Posts Tagged ‘economic freedom’

Fall 2011 Guest Speakers Federico Fernandez and Martin Sarano

Monday, October 10th, 2011

The Center for Ethics and Entrepreneurship welcomes Federico Fernández and Martin Sarano to Rockford University this Thursday, October 13, from 11 am to 12:15 pm, in Scarborough 208. Fernández and Sarano will give a joint lecture entitled “Doing Business in Argentina: The current business climate and the ethical dilemmas it presents to entrepreneurs and corporations.”

Federico N. Fernández and Martin Sarano are the co-founders of Bases Foundation, a non-for-profit organization devoted to foster awareness and promote the benefits that individual freedoms bring to society. Mr. Fernández (President of Bases Foundation) is currently editing a book on Karl R. Popper which will be published in 2012. Mr. Sarano (Vice President of Bases Foundation) is a Chicago Booth MBA student and has worked in different corporate and consulting roles in various industries.

All members of the campus community are welcome to attend.

View a PDF of the flyer for Fernández and Sarano’s talk here.

Interview with Eduardo Marty

Monday, February 21st, 2011

Eduardo Marty is the Founder of Junior Achievement Argentina, an educational outreach program. Students in JA are taught how to prepare a business plan and raise funds. Approximately 50,000 students per year across Argentina participate. Marty has also held academic posts as professor at the University Francisco Marroquín, Guatemala, and the University of Buenos Aires. He was the host of Buenos Aires’s major television talk show Boom—Politics and Economics. We met with Mr. Marty in Buenos Aires to talk about his business education programs for young people and the state of entrepreneurship in South America.

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Kaizen: Where did you grow up in Argentina?

Marty: In Buenos Aires. I went to elementary and high school here and the University too.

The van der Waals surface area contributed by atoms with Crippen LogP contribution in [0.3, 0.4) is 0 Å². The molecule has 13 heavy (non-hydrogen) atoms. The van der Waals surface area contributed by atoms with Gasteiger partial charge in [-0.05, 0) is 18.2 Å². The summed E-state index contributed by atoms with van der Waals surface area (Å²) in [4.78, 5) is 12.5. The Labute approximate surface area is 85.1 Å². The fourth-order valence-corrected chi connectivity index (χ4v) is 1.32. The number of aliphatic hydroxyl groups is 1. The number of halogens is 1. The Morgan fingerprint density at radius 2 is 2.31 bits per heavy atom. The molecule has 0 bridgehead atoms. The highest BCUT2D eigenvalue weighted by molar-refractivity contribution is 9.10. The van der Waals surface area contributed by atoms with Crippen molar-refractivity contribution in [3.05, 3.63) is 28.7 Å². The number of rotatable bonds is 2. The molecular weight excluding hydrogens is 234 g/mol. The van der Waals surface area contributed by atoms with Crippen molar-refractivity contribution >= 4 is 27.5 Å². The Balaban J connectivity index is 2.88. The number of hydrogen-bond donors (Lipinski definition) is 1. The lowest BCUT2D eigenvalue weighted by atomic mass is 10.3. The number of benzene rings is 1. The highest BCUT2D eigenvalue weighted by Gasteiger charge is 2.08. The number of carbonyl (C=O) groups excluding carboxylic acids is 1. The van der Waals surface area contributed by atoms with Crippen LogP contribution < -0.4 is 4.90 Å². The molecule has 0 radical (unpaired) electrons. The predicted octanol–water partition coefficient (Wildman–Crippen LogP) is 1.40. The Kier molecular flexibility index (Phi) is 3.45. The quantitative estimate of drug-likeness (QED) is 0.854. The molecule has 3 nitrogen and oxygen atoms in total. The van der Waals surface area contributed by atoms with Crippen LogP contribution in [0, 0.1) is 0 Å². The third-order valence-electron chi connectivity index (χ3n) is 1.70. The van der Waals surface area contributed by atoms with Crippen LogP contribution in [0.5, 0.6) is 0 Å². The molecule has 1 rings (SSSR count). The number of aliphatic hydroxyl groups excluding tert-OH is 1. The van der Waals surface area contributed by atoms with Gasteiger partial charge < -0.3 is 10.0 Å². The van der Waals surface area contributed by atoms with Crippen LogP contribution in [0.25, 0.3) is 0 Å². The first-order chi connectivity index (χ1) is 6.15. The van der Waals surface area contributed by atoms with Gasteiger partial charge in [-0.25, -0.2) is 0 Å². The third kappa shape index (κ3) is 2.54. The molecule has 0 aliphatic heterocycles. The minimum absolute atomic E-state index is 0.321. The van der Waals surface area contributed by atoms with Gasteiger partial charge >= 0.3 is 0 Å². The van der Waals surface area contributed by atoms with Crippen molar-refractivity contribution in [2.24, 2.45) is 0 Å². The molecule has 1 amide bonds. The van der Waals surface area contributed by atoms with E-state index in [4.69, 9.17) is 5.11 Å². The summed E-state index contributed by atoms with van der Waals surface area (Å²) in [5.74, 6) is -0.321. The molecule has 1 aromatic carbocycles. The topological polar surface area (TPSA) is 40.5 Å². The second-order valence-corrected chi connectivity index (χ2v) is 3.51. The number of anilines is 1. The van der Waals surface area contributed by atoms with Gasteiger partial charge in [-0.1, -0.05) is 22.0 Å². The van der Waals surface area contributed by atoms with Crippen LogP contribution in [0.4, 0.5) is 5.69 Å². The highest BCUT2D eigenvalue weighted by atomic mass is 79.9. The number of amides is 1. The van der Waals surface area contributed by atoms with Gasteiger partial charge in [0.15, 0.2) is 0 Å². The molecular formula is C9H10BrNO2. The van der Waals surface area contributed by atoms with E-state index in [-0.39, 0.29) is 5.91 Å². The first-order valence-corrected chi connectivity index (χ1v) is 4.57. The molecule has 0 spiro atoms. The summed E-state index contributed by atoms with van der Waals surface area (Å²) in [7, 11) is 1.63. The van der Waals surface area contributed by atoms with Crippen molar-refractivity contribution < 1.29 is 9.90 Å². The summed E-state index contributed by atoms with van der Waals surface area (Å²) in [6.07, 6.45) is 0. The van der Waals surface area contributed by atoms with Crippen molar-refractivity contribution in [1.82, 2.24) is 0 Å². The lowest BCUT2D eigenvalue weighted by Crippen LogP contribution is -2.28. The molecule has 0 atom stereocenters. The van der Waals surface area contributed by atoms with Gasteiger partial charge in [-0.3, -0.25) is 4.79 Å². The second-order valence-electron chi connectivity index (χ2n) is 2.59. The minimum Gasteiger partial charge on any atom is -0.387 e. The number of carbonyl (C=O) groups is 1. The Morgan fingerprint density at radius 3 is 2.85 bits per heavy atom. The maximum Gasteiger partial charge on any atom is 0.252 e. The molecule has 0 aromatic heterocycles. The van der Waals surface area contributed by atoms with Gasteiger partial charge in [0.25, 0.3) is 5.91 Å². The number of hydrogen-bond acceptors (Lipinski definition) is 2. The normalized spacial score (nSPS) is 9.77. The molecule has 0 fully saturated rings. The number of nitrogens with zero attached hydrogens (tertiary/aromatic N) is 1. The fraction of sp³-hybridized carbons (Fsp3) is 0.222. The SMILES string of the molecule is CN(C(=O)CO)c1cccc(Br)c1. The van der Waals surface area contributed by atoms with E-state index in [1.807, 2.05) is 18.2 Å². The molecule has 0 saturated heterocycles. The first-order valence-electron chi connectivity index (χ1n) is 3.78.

Kaizen: Before university, what was your education like?

Marty: Well, I went to school called National Buenos Aires. That’s the oldest high school in Buenos Aires, created in 1770. It’s a public school, but it’s a very prestigious one. It was the first school in Buenos Aires. To enter, you need to pass a very tough test once you finish elementary school. From five students submitting and applying—they accept just one. Our education is divided into elementary school and then secondary school. When I was in sixth grade I tried to pass the exam and I did it, so I was one year younger than the rest.

The Jewish community attends that school a lot. It is a very intellectual community here in Buenos Aires. By the way, you know that after New York Buenos Aires has the second largest Jewish community in the hemisphere.

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Bureaucratic Red Tape Strangles Entrepreneurship

Monday, December 20th, 2010

The Institute for Justice’s City Studies series examines the political red tape that keeps entrepreneurs from getting their businesses off the ground. The studies focus on “real-world entrepreneurs from eight different cities across the nation,” such as Los Angeles’ Jill Bigelow. Her “most frustrating experience while trying to open her restaurant was when an inspector would not allow her to open because her previously approved wall tile did not have enough ‘reflective value.'” Despite being in the top ten most economically free countries, the U.S. clearly has a long way to go towards truly supporting entrepreneurs.

Watch the Institute for Justice’s entertaining video that highlights some of the aggravating roadblocks that entrepreneurs face: